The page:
A thing called caramelized pork bits may, at first blush, seem a bit off the beaten path. But it makes perfect sense if you understand how it came about.
It used to be, occasionally, that I would pop out here with a recipe that was meant to be a weeknight dinner. I would make fried rice, or pasta with collards, or macaroni and cheese — stuff that could be thrown together, all filling and comforting, in something less than an hour from start to finish. It was the pickling that initially distracted me from making those kinds of posts (and so many others, too). And then — as Sarah likes to tell me — I got sidetracked from the whole project of making any kind of entrées for the blog at all.
But then here’s the thing: as I’ve mentioned before, my teaching schedule has become such that not only is it hard for me to do special-interest projects like elaborate pickles, it’s hard for me to do any cooking at all. Where I used to come home in the late afternoons in time to start dinner, now I’m in class during that timeslot, and well into the evening.
The upshot of this problem is that it has given Sarah the opportunity for copious cooking — something she’s never done before, and something it turns out she does so well that I’d really like her to make a guest post here, one of these days (hint, hint). The downside is that little has happened since this last semester began toward remedying Twice Cooked’s main course morass.
Or little, at least, in the way of blog posts.
The truth is that I’ve actually been thinking a lot about entrées — especially the quick kind — for the past couple of months. I tell Sarah that what I’m trying to figure out is how to share the cooking more equitably, and how to relieve her of a task that I know she feels is a burden. But Sarah knows the truth. You’re jealous that I’m horning in on your kitchen, she tells me. And you want it back.
And I suppose that on that point, I can’t really disagree, either.
And this is where the caramelized pork bits come into the story. Not only does this recipe constitute a real, honest-to-goodness entrée, posted here, by me. It also constitutes a recipe that is quick enough and simple enough that I can accomplish it through the pea-soup fog of a weeknight, post-teaching, semi-somnolent daze.
Caramelized pork bits almost require that I not pay too much attention to what I am doing. The recipe starts with ground pork, and it demands I cook the heck out of it — for so long that what you’d expect would be an almost inedible mess. But the final result is anything but inedible. By cooking it for so long, what comes out is a flavorful, sweet, salty, umami controlled mess, that is not exactly thịt heo băm — Vietnamese minced caramelized pork — but that is certainly inspired by it.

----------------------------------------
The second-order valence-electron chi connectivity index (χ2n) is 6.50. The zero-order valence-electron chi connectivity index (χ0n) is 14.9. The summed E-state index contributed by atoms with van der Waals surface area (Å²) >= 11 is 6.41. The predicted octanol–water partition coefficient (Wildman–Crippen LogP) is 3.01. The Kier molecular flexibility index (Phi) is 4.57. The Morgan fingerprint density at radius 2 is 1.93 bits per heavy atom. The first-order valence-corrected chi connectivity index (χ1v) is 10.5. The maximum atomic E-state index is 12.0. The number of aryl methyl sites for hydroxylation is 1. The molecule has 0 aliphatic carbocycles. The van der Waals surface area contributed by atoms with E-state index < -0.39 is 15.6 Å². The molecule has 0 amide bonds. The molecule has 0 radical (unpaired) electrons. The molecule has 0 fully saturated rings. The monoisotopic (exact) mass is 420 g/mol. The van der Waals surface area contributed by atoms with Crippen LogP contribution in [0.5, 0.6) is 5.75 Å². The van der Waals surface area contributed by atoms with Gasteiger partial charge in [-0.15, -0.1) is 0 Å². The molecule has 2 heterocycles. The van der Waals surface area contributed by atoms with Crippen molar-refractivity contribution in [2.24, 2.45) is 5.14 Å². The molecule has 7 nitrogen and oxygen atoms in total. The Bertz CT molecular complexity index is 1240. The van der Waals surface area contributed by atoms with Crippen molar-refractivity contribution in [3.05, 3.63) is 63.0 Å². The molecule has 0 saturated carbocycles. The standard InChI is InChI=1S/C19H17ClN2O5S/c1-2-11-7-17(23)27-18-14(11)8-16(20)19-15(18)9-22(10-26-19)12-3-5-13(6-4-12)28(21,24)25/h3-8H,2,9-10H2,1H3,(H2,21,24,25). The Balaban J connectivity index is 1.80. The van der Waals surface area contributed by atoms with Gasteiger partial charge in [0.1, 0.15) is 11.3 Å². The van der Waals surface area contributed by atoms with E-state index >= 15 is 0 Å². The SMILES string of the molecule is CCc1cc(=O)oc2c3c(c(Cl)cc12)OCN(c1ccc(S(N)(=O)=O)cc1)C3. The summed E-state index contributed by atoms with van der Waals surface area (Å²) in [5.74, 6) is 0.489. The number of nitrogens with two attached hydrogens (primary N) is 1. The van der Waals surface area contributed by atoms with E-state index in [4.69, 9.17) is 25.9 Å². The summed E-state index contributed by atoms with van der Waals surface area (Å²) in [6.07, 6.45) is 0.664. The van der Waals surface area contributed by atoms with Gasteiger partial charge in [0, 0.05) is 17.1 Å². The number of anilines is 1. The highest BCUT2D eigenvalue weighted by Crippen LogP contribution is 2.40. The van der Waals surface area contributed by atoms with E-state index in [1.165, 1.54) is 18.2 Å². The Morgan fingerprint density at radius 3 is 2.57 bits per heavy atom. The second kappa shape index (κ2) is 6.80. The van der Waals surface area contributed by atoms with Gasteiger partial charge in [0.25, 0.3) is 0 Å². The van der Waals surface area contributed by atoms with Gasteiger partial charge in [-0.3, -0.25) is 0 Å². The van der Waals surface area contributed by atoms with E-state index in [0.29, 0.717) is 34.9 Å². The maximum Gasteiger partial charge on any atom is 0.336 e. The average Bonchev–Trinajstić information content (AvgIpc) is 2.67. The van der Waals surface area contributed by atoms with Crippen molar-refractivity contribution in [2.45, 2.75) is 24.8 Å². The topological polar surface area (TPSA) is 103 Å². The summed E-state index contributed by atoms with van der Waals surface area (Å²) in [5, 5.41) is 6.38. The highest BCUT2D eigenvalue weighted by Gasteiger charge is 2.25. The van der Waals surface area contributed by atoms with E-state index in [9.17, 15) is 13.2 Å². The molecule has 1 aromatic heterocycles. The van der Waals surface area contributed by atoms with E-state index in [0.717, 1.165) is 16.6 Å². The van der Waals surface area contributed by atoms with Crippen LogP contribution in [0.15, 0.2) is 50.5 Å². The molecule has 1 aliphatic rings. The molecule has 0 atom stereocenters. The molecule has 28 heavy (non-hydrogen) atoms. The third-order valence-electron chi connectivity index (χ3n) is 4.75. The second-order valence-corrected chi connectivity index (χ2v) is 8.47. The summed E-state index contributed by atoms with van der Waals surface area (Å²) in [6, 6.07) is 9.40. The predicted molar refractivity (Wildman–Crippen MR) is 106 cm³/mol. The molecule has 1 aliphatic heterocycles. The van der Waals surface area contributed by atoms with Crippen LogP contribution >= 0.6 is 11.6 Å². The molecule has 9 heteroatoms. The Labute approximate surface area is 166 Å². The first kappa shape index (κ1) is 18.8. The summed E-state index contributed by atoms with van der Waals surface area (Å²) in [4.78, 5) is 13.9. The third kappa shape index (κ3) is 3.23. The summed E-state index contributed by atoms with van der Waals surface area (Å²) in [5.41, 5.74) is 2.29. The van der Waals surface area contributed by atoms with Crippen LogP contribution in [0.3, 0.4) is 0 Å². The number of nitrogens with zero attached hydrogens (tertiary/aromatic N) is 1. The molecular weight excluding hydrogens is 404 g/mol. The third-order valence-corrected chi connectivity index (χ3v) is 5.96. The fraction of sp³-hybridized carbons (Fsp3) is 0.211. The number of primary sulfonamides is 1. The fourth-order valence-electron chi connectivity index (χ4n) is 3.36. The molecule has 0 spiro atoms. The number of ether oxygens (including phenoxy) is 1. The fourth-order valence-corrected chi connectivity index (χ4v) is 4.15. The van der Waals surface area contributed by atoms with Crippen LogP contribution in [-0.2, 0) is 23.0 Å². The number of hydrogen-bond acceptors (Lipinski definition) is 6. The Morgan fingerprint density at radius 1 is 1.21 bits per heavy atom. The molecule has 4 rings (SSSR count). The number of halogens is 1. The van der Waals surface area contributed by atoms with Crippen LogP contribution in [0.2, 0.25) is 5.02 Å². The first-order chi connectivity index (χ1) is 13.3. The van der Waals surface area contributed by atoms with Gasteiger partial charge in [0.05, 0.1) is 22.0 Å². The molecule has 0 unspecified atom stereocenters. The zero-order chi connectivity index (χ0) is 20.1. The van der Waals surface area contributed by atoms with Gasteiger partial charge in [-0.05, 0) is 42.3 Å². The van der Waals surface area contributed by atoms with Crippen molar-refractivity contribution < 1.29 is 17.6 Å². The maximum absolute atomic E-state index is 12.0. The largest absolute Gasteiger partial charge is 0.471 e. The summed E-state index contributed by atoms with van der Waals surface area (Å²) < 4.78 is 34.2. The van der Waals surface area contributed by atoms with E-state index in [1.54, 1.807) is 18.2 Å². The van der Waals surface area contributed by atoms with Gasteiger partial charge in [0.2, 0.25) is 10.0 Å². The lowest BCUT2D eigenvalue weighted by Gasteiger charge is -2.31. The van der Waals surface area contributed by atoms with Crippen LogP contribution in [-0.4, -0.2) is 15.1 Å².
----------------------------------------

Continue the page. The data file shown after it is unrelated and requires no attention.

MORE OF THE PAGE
I first thought about this recipe while reading Andrea Nguyen’s Into the Vietnamese Kitchen, which itself has a great recipe for thịt heo băm. But thịt heo băm requires other dishes to go along with it — vegetables and the like — to make a well-balanced meal. This version has a little bit of everything, and so there’s no compelling need to take the extra time to make salad, or sautéed greens or anything like that.
To a couple of people, now, I’ve explained this dish as a kind of inauthentically Asian sloppy joes. And I think that’s a pretty good way to think about it. Take meat, add heat, stack it on carbs, and eat.
The fact that those carbs are from broken rice instead of a squishy white hamburger bun is immaterial to the equation. Except that it adds a kind of thank-you-note homage to the dish’s Vietnamese origin. And except that broken rice is far, far more delicious.
1/2 lb. Ground Pork
1 quart White Mushrooms, sliced
1 bunch of Collard Greens, well chopped
1 Leek, halved and sliced
5 Cloves of Garlic, minced
1 tbsp Red Hot Pepper Sauce (or Tuong Ot Toi)
1 tbsp Granulated Sugar
1 cup Broken Rice (or plain jasmine rice — but Vietnamese-style broken rice is better for this application)
1 1/2 cups Filtered Water
Add the rice, water, and salt to your rice cooker, and steam according to the manufacturer’s instructions.
Meanwhile, to a skillet over medium heat, add a generous coating of vegetable oil, the mushrooms, and the leeks, and saute until the leeks have softened and the mushrooms are almost all the way cooked. Turn your stove up to medium-high. Then add the ground pork, a generous dousing of fish sauce, and the sugar, and stir vigorously, using the side of your spoon to break the meat into atomized crumbles.
When the ground pork looks more or less cooked all the way through, add the hot sauce and garlic, and — continuing to stir — cook until the meat has turned a dark caramel brown and is beginning to get crusty (this should take 8-10 minutes). Then add the collards and cook the whole thing for 5-7 minutes more, or until they are tender.
Serve the caramelized pork directly out of the hot skillet, over a generous helping of rice (two parts rice to one part pork).
If you can find it at your grocery store, cubes of fried tofu makes a great addition to this dish. Just add them at the same time you add your garlic and hot sauce.